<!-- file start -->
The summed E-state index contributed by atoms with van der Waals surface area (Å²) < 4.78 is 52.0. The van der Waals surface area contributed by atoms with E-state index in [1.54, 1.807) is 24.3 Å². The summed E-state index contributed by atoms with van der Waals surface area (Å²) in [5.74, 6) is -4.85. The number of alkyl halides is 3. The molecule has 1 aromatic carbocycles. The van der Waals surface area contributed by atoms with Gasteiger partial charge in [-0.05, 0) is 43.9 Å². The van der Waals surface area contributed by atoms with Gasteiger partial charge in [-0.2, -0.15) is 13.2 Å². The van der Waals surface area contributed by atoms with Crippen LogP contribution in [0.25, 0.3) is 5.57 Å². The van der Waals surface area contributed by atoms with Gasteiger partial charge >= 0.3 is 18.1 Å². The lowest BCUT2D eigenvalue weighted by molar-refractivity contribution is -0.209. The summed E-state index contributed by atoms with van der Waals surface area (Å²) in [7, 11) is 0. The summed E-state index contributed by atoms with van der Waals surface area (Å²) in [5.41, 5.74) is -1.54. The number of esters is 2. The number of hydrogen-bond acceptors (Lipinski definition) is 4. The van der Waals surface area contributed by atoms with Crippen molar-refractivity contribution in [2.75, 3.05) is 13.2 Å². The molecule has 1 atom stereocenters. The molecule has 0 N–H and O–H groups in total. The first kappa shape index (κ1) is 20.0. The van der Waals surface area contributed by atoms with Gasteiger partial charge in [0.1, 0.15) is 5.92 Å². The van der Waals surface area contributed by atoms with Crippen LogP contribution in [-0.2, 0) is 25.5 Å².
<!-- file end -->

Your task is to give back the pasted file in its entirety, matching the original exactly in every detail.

The summed E-state index contributed by atoms with van der Waals surface area (Å²) < 4.78 is 52.0. The van der Waals surface area contributed by atoms with E-state index in [1.54, 1.807) is 24.3 Å². The summed E-state index contributed by atoms with van der Waals surface area (Å²) in [5.74, 6) is -4.85. The number of alkyl halides is 3. The molecule has 1 aromatic carbocycles. The van der Waals surface area contributed by atoms with Gasteiger partial charge in [-0.05, 0) is 43.9 Å². The van der Waals surface area contributed by atoms with Gasteiger partial charge in [-0.2, -0.15) is 13.2 Å². The van der Waals surface area contributed by atoms with Crippen LogP contribution in [0.25, 0.3) is 5.57 Å². The van der Waals surface area contributed by atoms with Gasteiger partial charge >= 0.3 is 18.1 Å². The lowest BCUT2D eigenvalue weighted by molar-refractivity contribution is -0.209. The summed E-state index contributed by atoms with van der Waals surface area (Å²) in [7, 11) is 0. The summed E-state index contributed by atoms with van der Waals surface area (Å²) in [5.41, 5.74) is -1.54. The number of esters is 2. The number of hydrogen-bond acceptors (Lipinski definition) is 4. The van der Waals surface area contributed by atoms with Crippen molar-refractivity contribution in [2.75, 3.05) is 13.2 Å². The molecule has 1 atom stereocenters. The molecule has 0 N–H and O–H groups in total. The first kappa shape index (κ1) is 20.0. The van der Waals surface area contributed by atoms with Gasteiger partial charge in [0.1, 0.15) is 5.92 Å². The van der Waals surface area contributed by atoms with Crippen LogP contribution in [-0.2, 0) is 25.5 Å².